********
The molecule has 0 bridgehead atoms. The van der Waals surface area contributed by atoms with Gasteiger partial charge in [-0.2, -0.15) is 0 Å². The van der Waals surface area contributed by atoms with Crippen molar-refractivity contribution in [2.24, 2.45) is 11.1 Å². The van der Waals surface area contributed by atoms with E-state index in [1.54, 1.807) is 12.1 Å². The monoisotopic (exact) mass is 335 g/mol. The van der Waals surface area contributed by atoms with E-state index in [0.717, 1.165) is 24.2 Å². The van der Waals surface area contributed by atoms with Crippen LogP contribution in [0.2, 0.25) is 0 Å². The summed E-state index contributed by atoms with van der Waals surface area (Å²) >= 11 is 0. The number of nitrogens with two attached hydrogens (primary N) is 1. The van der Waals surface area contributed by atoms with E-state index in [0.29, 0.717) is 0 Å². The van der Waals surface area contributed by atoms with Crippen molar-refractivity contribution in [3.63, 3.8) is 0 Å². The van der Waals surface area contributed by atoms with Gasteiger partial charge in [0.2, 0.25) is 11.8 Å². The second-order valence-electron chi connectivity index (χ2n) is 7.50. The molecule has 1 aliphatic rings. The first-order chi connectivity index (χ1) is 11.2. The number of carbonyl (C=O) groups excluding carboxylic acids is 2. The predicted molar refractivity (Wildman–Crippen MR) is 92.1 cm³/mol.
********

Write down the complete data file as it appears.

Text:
The molecule has 0 bridgehead atoms. The van der Waals surface area contributed by atoms with Gasteiger partial charge in [-0.2, -0.15) is 0 Å². The van der Waals surface area contributed by atoms with Crippen molar-refractivity contribution in [2.24, 2.45) is 11.1 Å². The van der Waals surface area contributed by atoms with E-state index in [1.54, 1.807) is 12.1 Å². The monoisotopic (exact) mass is 335 g/mol. The van der Waals surface area contributed by atoms with E-state index in [0.717, 1.165) is 24.2 Å². The van der Waals surface area contributed by atoms with Crippen LogP contribution in [0.2, 0.25) is 0 Å². The summed E-state index contributed by atoms with van der Waals surface area (Å²) >= 11 is 0. The number of nitrogens with two attached hydrogens (primary N) is 1. The van der Waals surface area contributed by atoms with E-state index in [0.29, 0.717) is 0 Å². The van der Waals surface area contributed by atoms with Crippen molar-refractivity contribution in [3.63, 3.8) is 0 Å². The van der Waals surface area contributed by atoms with Gasteiger partial charge in [0.2, 0.25) is 11.8 Å². The second-order valence-electron chi connectivity index (χ2n) is 7.50. The molecule has 1 aliphatic rings. The first-order chi connectivity index (χ1) is 11.2. The number of carbonyl (C=O) groups excluding carboxylic acids is 2. The predicted molar refractivity (Wildman–Crippen MR) is 92.1 cm³/mol.